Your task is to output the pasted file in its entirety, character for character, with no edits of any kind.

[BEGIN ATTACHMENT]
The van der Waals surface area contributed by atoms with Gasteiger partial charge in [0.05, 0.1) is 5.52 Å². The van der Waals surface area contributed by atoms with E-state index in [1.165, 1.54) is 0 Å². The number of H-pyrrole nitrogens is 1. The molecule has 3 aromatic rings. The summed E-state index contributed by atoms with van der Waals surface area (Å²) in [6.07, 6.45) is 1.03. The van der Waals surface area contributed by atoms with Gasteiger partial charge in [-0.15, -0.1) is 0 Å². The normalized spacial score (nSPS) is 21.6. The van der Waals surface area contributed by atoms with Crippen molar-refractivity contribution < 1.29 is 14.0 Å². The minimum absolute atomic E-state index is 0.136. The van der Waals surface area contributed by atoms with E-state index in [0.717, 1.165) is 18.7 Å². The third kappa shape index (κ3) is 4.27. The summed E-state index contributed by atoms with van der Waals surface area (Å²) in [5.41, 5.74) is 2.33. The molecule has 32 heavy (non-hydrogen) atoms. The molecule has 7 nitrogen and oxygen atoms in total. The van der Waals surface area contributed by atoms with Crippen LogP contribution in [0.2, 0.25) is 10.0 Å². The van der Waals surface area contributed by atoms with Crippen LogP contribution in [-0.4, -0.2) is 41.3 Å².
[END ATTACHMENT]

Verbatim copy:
The van der Waals surface area contributed by atoms with Gasteiger partial charge in [0.05, 0.1) is 5.52 Å². The van der Waals surface area contributed by atoms with E-state index in [1.165, 1.54) is 0 Å². The number of H-pyrrole nitrogens is 1. The molecule has 3 aromatic rings. The summed E-state index contributed by atoms with van der Waals surface area (Å²) in [6.07, 6.45) is 1.03. The van der Waals surface area contributed by atoms with Gasteiger partial charge in [-0.15, -0.1) is 0 Å². The normalized spacial score (nSPS) is 21.6. The van der Waals surface area contributed by atoms with Crippen molar-refractivity contribution < 1.29 is 14.0 Å². The minimum absolute atomic E-state index is 0.136. The van der Waals surface area contributed by atoms with E-state index in [0.717, 1.165) is 18.7 Å². The third kappa shape index (κ3) is 4.27. The summed E-state index contributed by atoms with van der Waals surface area (Å²) in [5.41, 5.74) is 2.33. The molecule has 32 heavy (non-hydrogen) atoms. The molecule has 7 nitrogen and oxygen atoms in total. The van der Waals surface area contributed by atoms with Crippen LogP contribution in [0.2, 0.25) is 10.0 Å². The van der Waals surface area contributed by atoms with Crippen LogP contribution in [-0.4, -0.2) is 41.3 Å².